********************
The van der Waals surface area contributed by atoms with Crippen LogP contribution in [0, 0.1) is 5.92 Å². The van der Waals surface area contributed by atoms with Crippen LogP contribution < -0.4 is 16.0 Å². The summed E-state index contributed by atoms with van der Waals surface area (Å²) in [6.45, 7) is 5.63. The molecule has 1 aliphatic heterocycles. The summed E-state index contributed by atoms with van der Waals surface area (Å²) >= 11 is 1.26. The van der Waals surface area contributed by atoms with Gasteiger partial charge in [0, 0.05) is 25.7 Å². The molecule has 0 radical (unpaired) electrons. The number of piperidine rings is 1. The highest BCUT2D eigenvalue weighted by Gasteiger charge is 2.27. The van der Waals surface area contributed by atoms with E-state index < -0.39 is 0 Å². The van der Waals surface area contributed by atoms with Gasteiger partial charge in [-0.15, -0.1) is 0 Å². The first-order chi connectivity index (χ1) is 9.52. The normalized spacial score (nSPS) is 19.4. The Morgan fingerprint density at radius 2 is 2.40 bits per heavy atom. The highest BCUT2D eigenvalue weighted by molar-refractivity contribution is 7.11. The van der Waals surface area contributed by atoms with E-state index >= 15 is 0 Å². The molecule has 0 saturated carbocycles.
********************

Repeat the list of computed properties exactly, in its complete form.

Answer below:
The van der Waals surface area contributed by atoms with Crippen LogP contribution in [0, 0.1) is 5.92 Å². The van der Waals surface area contributed by atoms with Crippen LogP contribution < -0.4 is 16.0 Å². The summed E-state index contributed by atoms with van der Waals surface area (Å²) in [6.45, 7) is 5.63. The molecule has 1 aliphatic heterocycles. The summed E-state index contributed by atoms with van der Waals surface area (Å²) >= 11 is 1.26. The van der Waals surface area contributed by atoms with Gasteiger partial charge in [0, 0.05) is 25.7 Å². The molecule has 0 radical (unpaired) electrons. The number of piperidine rings is 1. The highest BCUT2D eigenvalue weighted by Gasteiger charge is 2.27. The van der Waals surface area contributed by atoms with E-state index < -0.39 is 0 Å². The van der Waals surface area contributed by atoms with Gasteiger partial charge in [-0.15, -0.1) is 0 Å². The first-order chi connectivity index (χ1) is 9.52. The normalized spacial score (nSPS) is 19.4. The Morgan fingerprint density at radius 2 is 2.40 bits per heavy atom. The highest BCUT2D eigenvalue weighted by molar-refractivity contribution is 7.11. The van der Waals surface area contributed by atoms with E-state index >= 15 is 0 Å². The molecule has 0 saturated carbocycles.